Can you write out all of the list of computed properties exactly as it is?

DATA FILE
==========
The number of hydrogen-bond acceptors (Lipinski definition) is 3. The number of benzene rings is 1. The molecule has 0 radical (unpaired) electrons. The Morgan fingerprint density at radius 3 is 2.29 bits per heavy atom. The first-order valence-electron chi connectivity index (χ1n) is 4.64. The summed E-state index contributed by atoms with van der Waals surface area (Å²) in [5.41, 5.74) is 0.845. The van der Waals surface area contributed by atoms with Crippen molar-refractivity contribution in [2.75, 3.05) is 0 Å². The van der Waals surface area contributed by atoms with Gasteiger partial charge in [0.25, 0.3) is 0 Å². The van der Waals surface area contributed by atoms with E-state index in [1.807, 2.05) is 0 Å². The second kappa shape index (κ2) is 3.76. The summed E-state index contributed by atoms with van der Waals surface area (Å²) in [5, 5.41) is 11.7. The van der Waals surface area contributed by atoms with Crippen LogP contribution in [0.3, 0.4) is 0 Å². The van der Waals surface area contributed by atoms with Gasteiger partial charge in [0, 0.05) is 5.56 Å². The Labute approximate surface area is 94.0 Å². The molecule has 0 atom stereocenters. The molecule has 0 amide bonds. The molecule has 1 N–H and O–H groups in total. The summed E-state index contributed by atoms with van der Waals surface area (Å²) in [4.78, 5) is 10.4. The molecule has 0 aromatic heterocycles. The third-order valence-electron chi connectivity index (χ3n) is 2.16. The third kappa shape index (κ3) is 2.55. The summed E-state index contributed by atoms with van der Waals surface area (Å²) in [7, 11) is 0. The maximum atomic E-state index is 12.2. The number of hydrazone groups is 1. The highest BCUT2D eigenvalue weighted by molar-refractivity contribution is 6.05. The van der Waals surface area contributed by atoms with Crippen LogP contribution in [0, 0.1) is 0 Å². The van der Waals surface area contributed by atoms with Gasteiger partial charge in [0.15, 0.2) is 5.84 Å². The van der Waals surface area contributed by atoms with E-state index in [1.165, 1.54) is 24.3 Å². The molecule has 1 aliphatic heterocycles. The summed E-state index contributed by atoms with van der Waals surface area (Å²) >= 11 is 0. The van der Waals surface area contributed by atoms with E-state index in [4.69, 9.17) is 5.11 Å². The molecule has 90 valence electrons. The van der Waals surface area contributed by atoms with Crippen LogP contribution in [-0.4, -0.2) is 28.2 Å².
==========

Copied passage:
The number of hydrogen-bond acceptors (Lipinski definition) is 3. The number of benzene rings is 1. The molecule has 0 radical (unpaired) electrons. The Morgan fingerprint density at radius 3 is 2.29 bits per heavy atom. The first-order valence-electron chi connectivity index (χ1n) is 4.64. The summed E-state index contributed by atoms with van der Waals surface area (Å²) in [5.41, 5.74) is 0.845. The van der Waals surface area contributed by atoms with Crippen molar-refractivity contribution in [2.75, 3.05) is 0 Å². The van der Waals surface area contributed by atoms with Gasteiger partial charge in [0.25, 0.3) is 0 Å². The van der Waals surface area contributed by atoms with E-state index in [1.807, 2.05) is 0 Å². The second kappa shape index (κ2) is 3.76. The summed E-state index contributed by atoms with van der Waals surface area (Å²) in [5, 5.41) is 11.7. The van der Waals surface area contributed by atoms with Crippen LogP contribution in [0.3, 0.4) is 0 Å². The van der Waals surface area contributed by atoms with Gasteiger partial charge in [0, 0.05) is 5.56 Å². The Labute approximate surface area is 94.0 Å². The molecule has 0 atom stereocenters. The molecule has 0 amide bonds. The molecule has 1 N–H and O–H groups in total. The summed E-state index contributed by atoms with van der Waals surface area (Å²) in [4.78, 5) is 10.4. The molecule has 0 aromatic heterocycles. The third-order valence-electron chi connectivity index (χ3n) is 2.16. The third kappa shape index (κ3) is 2.55. The summed E-state index contributed by atoms with van der Waals surface area (Å²) in [7, 11) is 0. The maximum atomic E-state index is 12.2. The number of hydrazone groups is 1. The highest BCUT2D eigenvalue weighted by molar-refractivity contribution is 6.05. The van der Waals surface area contributed by atoms with Crippen LogP contribution in [0, 0.1) is 0 Å². The van der Waals surface area contributed by atoms with Gasteiger partial charge in [0.15, 0.2) is 5.84 Å². The van der Waals surface area contributed by atoms with E-state index in [1.165, 1.54) is 24.3 Å². The molecule has 1 aliphatic heterocycles. The summed E-state index contributed by atoms with van der Waals surface area (Å²) >= 11 is 0. The van der Waals surface area contributed by atoms with E-state index in [4.69, 9.17) is 5.11 Å². The molecule has 90 valence electrons. The van der Waals surface area contributed by atoms with Crippen LogP contribution in [-0.4, -0.2) is 28.2 Å².